Isidra Person-Lynn, CDU Communications Specialist, offered a list questions for me to write this reflective piece and though I feel I’ve answered most, she asked if I prefer print, radio, or TV: I would say I prefer action. If media outlets help challenge dominant narratives that stigmatize communities like Watts and open conversations regarding action, then I am open to any and all opportunities. I think that the spotlight on Watts and the various media portrayals cover the spectrum of stigmatizing narratives to critical dialogues regarding action and advocacy for the community as it relates to the 50 years of Watts. I think these pieces also offered educational opportunities and brought many folks together.  There was so much coverage on this 50th and now we have to ask ourselves how will we use it?

I did not expect my interview to include the wave that came over me. My advisors suggested I “ride” it and utilize the opportunity to support my community.  I felt overwhelmed, but also humbled and came out stronger out the experience.  I took notes, reflected, and used it as an opportunity to grow and learn. Two major themes that came up for me included:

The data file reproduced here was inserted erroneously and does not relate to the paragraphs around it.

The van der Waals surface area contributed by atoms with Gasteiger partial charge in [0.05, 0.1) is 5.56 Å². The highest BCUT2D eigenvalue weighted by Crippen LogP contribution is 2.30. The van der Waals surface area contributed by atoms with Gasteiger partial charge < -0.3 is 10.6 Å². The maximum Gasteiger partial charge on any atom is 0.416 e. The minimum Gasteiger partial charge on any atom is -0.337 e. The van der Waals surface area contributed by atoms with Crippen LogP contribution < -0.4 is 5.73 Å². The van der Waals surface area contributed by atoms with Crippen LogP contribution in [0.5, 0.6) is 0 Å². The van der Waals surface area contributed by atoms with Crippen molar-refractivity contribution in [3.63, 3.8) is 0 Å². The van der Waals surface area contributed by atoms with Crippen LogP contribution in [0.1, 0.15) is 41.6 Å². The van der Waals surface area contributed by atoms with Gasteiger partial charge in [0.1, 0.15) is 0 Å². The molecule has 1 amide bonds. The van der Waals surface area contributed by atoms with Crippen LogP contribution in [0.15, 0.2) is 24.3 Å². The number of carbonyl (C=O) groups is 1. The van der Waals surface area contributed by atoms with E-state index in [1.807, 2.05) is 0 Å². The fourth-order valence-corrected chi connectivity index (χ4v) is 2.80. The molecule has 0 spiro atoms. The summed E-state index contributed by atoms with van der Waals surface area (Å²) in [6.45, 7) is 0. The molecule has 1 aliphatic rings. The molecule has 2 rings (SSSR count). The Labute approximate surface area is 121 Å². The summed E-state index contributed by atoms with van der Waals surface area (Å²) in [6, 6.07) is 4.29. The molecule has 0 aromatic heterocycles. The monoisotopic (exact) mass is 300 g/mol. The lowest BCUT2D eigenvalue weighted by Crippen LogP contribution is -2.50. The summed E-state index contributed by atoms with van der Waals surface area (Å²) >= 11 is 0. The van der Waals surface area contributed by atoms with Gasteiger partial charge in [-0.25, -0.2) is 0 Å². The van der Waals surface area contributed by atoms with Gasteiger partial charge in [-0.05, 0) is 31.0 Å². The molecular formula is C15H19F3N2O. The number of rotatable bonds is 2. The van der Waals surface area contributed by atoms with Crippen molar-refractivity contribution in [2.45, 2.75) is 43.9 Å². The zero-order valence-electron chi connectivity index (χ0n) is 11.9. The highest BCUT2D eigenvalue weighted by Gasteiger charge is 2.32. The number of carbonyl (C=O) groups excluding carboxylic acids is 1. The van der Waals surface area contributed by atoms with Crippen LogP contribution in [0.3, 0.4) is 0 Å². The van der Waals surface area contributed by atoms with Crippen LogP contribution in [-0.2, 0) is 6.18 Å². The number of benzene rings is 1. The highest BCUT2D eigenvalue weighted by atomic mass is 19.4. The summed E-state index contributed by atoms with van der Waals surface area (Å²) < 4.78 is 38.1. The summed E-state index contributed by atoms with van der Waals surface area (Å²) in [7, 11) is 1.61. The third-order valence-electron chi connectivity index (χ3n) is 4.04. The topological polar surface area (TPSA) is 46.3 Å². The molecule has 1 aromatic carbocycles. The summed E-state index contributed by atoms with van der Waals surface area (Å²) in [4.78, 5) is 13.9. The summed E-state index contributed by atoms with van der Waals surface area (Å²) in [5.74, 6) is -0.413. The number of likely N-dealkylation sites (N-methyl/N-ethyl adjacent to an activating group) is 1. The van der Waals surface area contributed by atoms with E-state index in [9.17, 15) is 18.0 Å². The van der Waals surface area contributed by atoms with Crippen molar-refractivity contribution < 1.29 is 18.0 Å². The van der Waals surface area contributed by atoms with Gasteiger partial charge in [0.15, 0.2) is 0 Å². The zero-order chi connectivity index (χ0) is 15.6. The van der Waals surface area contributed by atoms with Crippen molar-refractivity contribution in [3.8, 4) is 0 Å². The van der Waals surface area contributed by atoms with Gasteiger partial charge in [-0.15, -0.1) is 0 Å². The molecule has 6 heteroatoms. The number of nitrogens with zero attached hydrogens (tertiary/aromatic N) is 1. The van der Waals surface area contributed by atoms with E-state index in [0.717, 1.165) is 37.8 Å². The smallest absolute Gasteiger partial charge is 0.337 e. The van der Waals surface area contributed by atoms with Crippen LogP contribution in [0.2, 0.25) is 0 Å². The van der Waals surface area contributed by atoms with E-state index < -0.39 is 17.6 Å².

Those who do not learn from their past are destined to repeat it.

We have to come together as a community in which folks who have been here for many years can share how far we’ve come and others can identify how far we have to go. Together we are stronger and we need to understand this juncture between folks.

To clarify the language between riot, revolt, rebellion, and uprising depends on the perspective and choice. I choose revolt because, by definition, the term calls for a community pushing against the status quo. It is unjust for people to live in neighborhoods that do not offer the basic human needs like quality education, housing, employment, and livelihood.  If people can’t live, work, shop, and play in their own communities, there is something significantly unjust and we can’t be surprised by the poor health outcomes that result.  In 1965, the Watts community constantly encountered poor basic human needs, discrimination, and violent encounters with law enforcement and revolted against this unjust way of life. Now, we need to ask ourselves, given the local and national coverage, have we learned from our past?